Kumbh Mela 2013
The World’s Biggest Religious Festival
The Kumbh Mela, believed to be the largest religious gathering on earth is held every 12 years on the banks of the ‘Sangam’- the confluence of the holy rivers Ganga, Yamuna and the mythical Saraswati. The Mela alternates between Nasik, Allahabad, Ujjain and Haridwar every three years.
Kumbh Mela 2013
The one celebrated at the Holy Sangam in Allahabad is the largest and holiest of them.
Maha Kumbh Mela is held in Allahabad every 12 years. It also takes place in three other holy places in India every 12 years— Haridwar, Ujjain and Nasik. The time for Kumbh Mela is judged by the astrological positions of Jupiter and the Sun. In Prayag (Allahabad) the Kumbh Mela takes place during January-February, when Jupiter is in Taurus and the Sun enters Capricorn. The Kumbh Mela in Prayag (Allahabad) is considered especially auspicious. This very interesting event draws about 15 million people and is the largest attended event in the world.
A huge temporary city is created for the millions of pilgrims that arrive for the most auspicious bathing days. Kumbh Mela is like a Yogi Convention, where yogis, sadhus (saints), holy people, and pilgrims come from all over India. Many sadhus come from various holy places, the most remote forests, and mountain caves in the Himalayas. The most famous are the Naga Babas, who are completely naked. They cover their bodies only with ash and wear their hair in dreadlocks.
It is said that if one bathes at the Sangam of the Ganges, Yamuna and underground Saraswati on one of the main bathing days during Kumbh Mela that one attains liberation. In the Vishnu Purana it says that one get a great benefit from bathing during Kumbh Mela than performing 1,000 Ashwamedha Yajnas (horse sacrifices) or circumambulating the earth 100,000 times. It is said that by bathing at Kumbh Mela that all a person’s sins are washed away and that 88 generations of ancestors are benefited.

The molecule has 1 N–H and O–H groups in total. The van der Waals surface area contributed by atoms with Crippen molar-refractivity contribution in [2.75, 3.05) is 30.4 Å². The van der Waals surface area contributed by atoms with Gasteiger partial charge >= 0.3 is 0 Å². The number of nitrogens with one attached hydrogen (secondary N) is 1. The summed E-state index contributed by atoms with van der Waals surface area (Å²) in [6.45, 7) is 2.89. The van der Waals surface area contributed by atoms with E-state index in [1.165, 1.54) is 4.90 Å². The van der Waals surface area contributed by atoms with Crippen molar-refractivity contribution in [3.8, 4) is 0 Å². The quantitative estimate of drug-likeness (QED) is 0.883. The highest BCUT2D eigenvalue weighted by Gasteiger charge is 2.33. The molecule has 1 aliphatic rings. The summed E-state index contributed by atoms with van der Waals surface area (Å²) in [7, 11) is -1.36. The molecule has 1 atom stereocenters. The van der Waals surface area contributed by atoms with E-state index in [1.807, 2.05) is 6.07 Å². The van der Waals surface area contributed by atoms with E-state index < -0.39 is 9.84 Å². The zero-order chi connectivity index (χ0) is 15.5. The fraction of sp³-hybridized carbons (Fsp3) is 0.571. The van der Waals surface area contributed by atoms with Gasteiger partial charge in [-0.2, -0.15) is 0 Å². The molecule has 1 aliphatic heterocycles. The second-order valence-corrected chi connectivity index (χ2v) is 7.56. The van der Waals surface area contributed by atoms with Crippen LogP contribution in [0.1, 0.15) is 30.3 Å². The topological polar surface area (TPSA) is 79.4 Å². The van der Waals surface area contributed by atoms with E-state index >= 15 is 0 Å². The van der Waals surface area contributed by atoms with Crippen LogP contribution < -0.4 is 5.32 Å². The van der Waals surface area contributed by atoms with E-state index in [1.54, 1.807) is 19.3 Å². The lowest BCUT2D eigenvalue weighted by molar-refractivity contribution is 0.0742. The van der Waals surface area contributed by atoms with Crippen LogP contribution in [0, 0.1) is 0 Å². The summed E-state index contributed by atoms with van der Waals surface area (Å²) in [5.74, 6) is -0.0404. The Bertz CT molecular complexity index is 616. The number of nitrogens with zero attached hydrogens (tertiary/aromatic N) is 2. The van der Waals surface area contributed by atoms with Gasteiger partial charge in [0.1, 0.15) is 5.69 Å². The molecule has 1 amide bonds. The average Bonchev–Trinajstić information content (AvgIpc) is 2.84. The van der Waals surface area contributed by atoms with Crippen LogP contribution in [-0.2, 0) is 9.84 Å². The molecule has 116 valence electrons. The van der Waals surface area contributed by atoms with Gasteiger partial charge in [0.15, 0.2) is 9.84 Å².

The main bathing days are known as Shahi Snans or Royal Bathing Days. The main bathing day, when the most people come, is on the Mauni Amavasya day (the dark moon). The next main day or Shahi Snan is said to be on Vasant Panchami (fifth day of the new moon). Then on Bishmastami (eigth day of the new moon). For further details please check the When to Take Bath page.
Also from the:
Sri Caitanya-caritamrta 1975 Edition
By His Divine Grace A.C. Bhaktivedanta Swami Prabhupada
Lord Sri Caitanya Mahaprabhu’s Visit to Sri Vrndavana
māgha-māsa lāgila, ebe yadi yāiye
makare prayāga-snāna kata dina pāiye
māgha-māsa lāgila—the month of Māgha has begun; ebe—now; yadi—if; yāiye—we go; makare—during the Makara-saṅkrānti; prayāga-snāna—bathing at Prayāga; kata dina—for a few days; pāiye—we shall get.
“It is now the beginning of the month of Māgha. If we go to Prayāga at this time, we shall have an opportunity to bathe for a few days during Makara-saṅkrānti.”
Bathing during the month of Māgha at Māgha-melā still takes place. This has been a very old melā (assembly) from time immemorial. It is said that the Lord in the form of Mohinī took a bucket of nectar and kept it at Prayāga. Consequently Māgha-melā has been observed, and there is an assembly of holy men there every year. Every twelfth year there is a Kumbha-melā, a great festival, and all the holy men from all over India assemble there. The brāhmaṇa wanted to take advantage of the Māgha-melā and bathe there.
Bathing at the confluence of the Ganges and Yamunā near the fort at Allahabad, Prayāga, is mentioned in revealed scriptures:
māghe māsi gamiṣyanti
samyag dattaṁ ca yat-phalam
prayāge māgha-māse vai
tryahaṁ snātasya tat-phalam
“If one goes to Prayāga and bathes at the confluence of the Ganges and Yamunā in the month of Māgha, he attains the result of giving hundreds and thousands of cows in charity. Simply by bathing for three days there, he attains the results of such a pious activity.” Because of this, the Sanoḍiyā brāhmaṇa was very eager to go to Prayāga and bathe. Generally karmīs (fruitive laborers) take advantage of bathing there during the month of Māgha, thinking that they will be rewarded in the future. Those who are situated in devotional service do not very strictly follow this karma-kāṇḍīya process.